The Wolfpacker

November-December 2023

The Wolfpacker: An Independent Magazine Covering NC State Sports

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Page 21 of 51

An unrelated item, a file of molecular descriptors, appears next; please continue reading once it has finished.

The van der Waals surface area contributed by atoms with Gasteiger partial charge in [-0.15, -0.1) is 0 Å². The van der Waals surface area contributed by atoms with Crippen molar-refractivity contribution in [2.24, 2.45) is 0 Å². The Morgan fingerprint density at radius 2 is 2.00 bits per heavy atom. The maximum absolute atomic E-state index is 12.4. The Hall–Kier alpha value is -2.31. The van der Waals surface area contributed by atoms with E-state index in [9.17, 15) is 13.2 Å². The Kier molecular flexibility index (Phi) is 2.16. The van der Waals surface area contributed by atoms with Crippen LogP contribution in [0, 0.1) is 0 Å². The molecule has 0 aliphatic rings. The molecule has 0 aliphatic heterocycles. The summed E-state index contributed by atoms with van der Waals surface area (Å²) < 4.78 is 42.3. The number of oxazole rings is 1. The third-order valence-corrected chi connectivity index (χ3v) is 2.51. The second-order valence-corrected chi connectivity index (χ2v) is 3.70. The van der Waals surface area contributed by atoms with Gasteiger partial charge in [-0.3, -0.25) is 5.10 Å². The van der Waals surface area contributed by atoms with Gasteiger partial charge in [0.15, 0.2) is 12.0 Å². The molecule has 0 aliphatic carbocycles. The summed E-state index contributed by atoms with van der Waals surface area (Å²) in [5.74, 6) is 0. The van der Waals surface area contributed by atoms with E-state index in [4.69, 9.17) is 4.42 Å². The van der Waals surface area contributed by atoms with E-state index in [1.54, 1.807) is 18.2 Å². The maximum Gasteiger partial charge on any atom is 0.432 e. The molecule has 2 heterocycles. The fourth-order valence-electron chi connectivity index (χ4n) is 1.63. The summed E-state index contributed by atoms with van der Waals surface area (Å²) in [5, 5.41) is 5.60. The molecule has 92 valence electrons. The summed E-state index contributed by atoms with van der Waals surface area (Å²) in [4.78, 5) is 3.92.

22 ■ THE WOLFPACKER BY NOAH FLEISCHMAN hile Carrollton (Ga.) High School's foot- ball offices were be- ing renovated ahead of the 2021 season, coach Joey King and his staff used the press box as a place to work. On one summer afternoon, King was the only person up there when he noticed a player walking out onto the field in the pouring rain: his new quarterback, MJ Morris. King watched as Morris set some cones down onto the ground and began to stretch while the clouds opened up above him. Morris had transferred back to Car- rollton for his senior season after spend- ing his junior year at Pace Academy. King wasn't his coach during his first stint with the Trojans, so while he was aware of Morris' talent, this was a new relation- ship for the coach. King watched as Morris began his indi- vidual work. With rain pelting the playing surface, he snapped a photo of the quar- terback, all alone on the football field, and later sent it to him with a simple message attached: "This is what great leaders are made of." That workout in a deluge offered a glimpse of things to come for King, who had previously coached Trevor Lawrence, a future national championship-winning quarterback at Clemson and No. 1 overall NFL Draft pick. "It's pouring down rain, and he's out there doing drill work for nobody to see," King said. "He didn't have his phone out taking pictures of himself, tweeting about how hard he was working. He was just out there working — that's who he is." Morris' work ethic helped him develop from an eighth-grader striving to make an impact at the varsity level to starting at NC State as a true freshman before taking the reins again this season. 'Yep, He's Got It' When Morris was in eighth grade, his father, Eddie, brought him to Carrollton coach Sean Calhoun and asked for an evaluation. Calhoun went along with it to see what the young quarterback had. He asked Morris to back up 10 yards and throw him a pass with the ball he had brought with him. That throw hummed toward Calhoun's hands and almost slipped through them near his face. The coach wasn't expecting it to arrive with that much zip. Calhoun thought at first that Morris must have been throwing a youth foot- ball, which is smaller than the balls that high school and collegiate players use. But when he looked down at it to toss it back, he realized it was a high school ball. "I was like, 'Yep, he's got it,'" Calhoun recalled. Not long after that meeting, Morris joined Carrollton for the team's varsity spring practices while still in eighth grade. He went through the drills and earned reps at quarterback, which he parlayed into a competition for the job in preseason practice. Morris didn't win the battle, but he did make several game appearances early in his freshman season. He went on to be- come the starter for the final five games after pulling away on the practice field. He didn't disappoint, either. Lyndon Cooper, now a redshirt soph- omore offensive lineman at NC State, played with Morris for two seasons at W SWEAT EQUITY A Penchant For Hard Work Has Allowed MJ Morris To Take Ownership Of NC State's Starting Quarterback Job Morris had originally been slated to redshirt this fall, but coach Dave Doeren opted to make a change at quarterback following a 13-10 loss to Louisville in September. PHOTO BY LARRY BLANKENSHIP

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